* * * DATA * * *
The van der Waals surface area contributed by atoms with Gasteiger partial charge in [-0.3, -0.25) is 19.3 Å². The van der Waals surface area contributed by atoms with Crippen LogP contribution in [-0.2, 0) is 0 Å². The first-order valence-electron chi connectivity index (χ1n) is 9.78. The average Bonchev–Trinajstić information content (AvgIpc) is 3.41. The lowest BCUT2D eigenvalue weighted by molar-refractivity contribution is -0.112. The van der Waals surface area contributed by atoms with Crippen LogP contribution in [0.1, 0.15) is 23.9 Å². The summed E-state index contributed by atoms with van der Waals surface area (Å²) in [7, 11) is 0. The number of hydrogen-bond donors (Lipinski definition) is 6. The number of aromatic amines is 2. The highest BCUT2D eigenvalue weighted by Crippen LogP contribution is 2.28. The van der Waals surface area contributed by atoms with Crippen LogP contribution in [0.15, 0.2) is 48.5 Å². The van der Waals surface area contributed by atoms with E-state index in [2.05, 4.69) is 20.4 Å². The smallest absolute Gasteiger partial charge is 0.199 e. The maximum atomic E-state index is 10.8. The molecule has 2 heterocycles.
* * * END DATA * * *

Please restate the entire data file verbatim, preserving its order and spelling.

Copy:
The van der Waals surface area contributed by atoms with Gasteiger partial charge in [-0.3, -0.25) is 19.3 Å². The van der Waals surface area contributed by atoms with Crippen LogP contribution in [-0.2, 0) is 0 Å². The first-order valence-electron chi connectivity index (χ1n) is 9.78. The average Bonchev–Trinajstić information content (AvgIpc) is 3.41. The lowest BCUT2D eigenvalue weighted by molar-refractivity contribution is -0.112. The van der Waals surface area contributed by atoms with Crippen LogP contribution in [0.1, 0.15) is 23.9 Å². The summed E-state index contributed by atoms with van der Waals surface area (Å²) in [7, 11) is 0. The number of hydrogen-bond donors (Lipinski definition) is 6. The number of aromatic amines is 2. The highest BCUT2D eigenvalue weighted by Crippen LogP contribution is 2.28. The van der Waals surface area contributed by atoms with Crippen LogP contribution in [0.15, 0.2) is 48.5 Å². The van der Waals surface area contributed by atoms with E-state index in [2.05, 4.69) is 20.4 Å². The smallest absolute Gasteiger partial charge is 0.199 e. The maximum atomic E-state index is 10.8. The molecule has 2 heterocycles.